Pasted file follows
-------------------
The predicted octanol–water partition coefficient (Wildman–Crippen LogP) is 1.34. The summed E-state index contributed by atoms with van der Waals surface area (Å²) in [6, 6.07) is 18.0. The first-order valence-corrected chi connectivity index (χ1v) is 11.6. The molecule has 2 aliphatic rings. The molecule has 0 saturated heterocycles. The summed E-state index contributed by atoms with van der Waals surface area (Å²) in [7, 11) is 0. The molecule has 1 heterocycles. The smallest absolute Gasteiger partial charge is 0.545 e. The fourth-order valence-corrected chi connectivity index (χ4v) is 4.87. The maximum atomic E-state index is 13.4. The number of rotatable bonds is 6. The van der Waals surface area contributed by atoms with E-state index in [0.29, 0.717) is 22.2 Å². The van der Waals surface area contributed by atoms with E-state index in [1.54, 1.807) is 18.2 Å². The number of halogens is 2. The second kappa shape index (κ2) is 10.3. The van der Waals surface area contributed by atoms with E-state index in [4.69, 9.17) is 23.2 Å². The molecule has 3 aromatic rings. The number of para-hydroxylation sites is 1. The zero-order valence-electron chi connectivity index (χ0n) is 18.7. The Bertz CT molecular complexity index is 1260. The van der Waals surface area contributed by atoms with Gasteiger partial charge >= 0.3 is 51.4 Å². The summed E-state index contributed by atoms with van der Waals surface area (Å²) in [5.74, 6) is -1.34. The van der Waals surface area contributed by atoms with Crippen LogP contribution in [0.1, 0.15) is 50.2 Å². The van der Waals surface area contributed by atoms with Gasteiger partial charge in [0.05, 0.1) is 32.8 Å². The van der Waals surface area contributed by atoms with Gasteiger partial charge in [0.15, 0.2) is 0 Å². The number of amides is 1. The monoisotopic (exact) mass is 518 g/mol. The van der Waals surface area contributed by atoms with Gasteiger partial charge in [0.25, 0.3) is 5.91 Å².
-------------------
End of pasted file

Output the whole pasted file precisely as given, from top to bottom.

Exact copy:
The predicted octanol–water partition coefficient (Wildman–Crippen LogP) is 1.34. The summed E-state index contributed by atoms with van der Waals surface area (Å²) in [6, 6.07) is 18.0. The first-order valence-corrected chi connectivity index (χ1v) is 11.6. The molecule has 2 aliphatic rings. The molecule has 0 saturated heterocycles. The summed E-state index contributed by atoms with van der Waals surface area (Å²) in [7, 11) is 0. The molecule has 1 heterocycles. The smallest absolute Gasteiger partial charge is 0.545 e. The fourth-order valence-corrected chi connectivity index (χ4v) is 4.87. The maximum atomic E-state index is 13.4. The number of rotatable bonds is 6. The van der Waals surface area contributed by atoms with E-state index in [0.29, 0.717) is 22.2 Å². The van der Waals surface area contributed by atoms with E-state index in [1.54, 1.807) is 18.2 Å². The number of halogens is 2. The second kappa shape index (κ2) is 10.3. The van der Waals surface area contributed by atoms with E-state index in [4.69, 9.17) is 23.2 Å². The molecule has 3 aromatic rings. The number of para-hydroxylation sites is 1. The zero-order valence-electron chi connectivity index (χ0n) is 18.7. The Bertz CT molecular complexity index is 1260. The van der Waals surface area contributed by atoms with Gasteiger partial charge >= 0.3 is 51.4 Å². The summed E-state index contributed by atoms with van der Waals surface area (Å²) in [5.74, 6) is -1.34. The van der Waals surface area contributed by atoms with Crippen LogP contribution in [0.1, 0.15) is 50.2 Å². The van der Waals surface area contributed by atoms with Gasteiger partial charge in [0.05, 0.1) is 32.8 Å². The van der Waals surface area contributed by atoms with Gasteiger partial charge in [0.15, 0.2) is 0 Å². The number of amides is 1. The monoisotopic (exact) mass is 518 g/mol. The van der Waals surface area contributed by atoms with Gasteiger partial charge in [0.25, 0.3) is 5.91 Å².